Six days later, Columbus formally asked Chapman for a review of “Columbus'” policing operations, identifying all racial bias in policing efforts. “

In this April 27 letter, Klein and Ginther spoke of a desire to “engage voluntarily and voluntarily” with the Department of Justice. But they also said they were open to a stricter approach involving “court-ordered enforcement mechanisms.”

“If we exhaust all remedies available to us as partners and litigation becomes necessary, we will fully support these efforts as we share the ultimate goal of reforming policing practices in the city of Columbus,” the two said. leaders.

But civil rights advocates and lawyers believe the city could have done more to ensure lasting changes take place following the arrival of the Justice Department.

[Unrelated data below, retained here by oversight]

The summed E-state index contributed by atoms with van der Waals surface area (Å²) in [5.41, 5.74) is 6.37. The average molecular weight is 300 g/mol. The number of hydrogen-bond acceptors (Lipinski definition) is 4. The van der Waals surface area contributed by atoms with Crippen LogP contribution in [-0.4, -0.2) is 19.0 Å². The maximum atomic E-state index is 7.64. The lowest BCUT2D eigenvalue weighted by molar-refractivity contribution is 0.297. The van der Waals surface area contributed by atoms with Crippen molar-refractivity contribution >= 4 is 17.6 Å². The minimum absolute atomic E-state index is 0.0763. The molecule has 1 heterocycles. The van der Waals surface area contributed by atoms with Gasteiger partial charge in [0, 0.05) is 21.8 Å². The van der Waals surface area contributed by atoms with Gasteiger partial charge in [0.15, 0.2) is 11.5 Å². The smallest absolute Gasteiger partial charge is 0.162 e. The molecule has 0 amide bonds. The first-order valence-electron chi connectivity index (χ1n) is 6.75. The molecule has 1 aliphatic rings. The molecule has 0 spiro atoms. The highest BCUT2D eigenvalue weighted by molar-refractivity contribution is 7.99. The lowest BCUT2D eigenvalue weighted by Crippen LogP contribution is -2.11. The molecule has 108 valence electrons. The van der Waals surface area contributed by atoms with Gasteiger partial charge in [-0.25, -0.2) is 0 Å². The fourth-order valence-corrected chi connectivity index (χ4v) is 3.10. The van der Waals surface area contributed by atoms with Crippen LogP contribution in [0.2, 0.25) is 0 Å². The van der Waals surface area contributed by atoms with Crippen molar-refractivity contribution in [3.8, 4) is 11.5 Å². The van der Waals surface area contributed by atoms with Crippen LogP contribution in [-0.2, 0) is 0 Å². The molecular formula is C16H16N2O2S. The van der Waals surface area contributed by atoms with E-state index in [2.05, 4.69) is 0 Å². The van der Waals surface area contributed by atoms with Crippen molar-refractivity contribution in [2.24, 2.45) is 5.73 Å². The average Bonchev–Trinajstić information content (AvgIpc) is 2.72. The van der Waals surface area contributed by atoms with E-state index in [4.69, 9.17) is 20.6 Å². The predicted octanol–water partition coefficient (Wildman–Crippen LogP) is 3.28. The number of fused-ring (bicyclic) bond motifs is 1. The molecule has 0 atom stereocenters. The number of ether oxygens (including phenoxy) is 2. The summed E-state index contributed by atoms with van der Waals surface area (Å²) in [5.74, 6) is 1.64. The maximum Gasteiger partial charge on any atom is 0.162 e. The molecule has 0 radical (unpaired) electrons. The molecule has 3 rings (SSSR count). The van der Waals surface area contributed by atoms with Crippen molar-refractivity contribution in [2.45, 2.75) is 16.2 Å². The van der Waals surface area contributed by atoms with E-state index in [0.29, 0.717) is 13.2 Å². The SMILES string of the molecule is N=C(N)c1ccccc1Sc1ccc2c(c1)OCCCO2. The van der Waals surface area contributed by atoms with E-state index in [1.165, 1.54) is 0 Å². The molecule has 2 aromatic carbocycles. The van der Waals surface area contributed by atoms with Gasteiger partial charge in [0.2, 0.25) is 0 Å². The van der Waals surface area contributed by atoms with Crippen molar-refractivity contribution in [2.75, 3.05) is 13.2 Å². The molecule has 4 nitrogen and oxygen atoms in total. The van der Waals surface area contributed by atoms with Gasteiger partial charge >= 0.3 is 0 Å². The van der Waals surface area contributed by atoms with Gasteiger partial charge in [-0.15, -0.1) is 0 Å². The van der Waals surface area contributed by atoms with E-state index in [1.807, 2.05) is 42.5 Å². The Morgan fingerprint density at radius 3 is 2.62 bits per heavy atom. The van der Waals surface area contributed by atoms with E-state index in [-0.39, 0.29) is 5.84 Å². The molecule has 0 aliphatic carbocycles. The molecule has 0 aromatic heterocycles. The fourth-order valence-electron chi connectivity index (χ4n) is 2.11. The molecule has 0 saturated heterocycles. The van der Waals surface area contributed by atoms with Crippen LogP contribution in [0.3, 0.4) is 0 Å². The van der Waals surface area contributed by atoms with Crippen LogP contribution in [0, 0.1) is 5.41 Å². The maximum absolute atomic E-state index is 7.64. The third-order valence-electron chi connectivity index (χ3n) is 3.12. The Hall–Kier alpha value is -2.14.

Ginther and town leaders have always had the option of turning down the justice offer for review and calling for an investigation where there is an enforcement mechanism through court-ordered warrants, Sean Walton said , a lawyer who represented the families of several blacks shot dead by the Columbus Police.

Walton also criticized the city’s use of the word “partnership” to describe the effort between them and justice.

“I’m more skeptical of a process where we have no responsibility,” Walton said Thursday. “And when the final decision-makers or the final authorities in terms of implementing the necessary reforms are the mayor and the director of public safety of Columbus.”

Farnoush Amiri is a member of the Associated Press / Report for America Statehouse News Initiative corps. Report for America is a national, nonprofit service program that places reporters in local newsrooms to cover undercover issues.

Copyright 2021 The Associated Press. All rights reserved. This material may not be published, broadcast, rewritten or redistributed.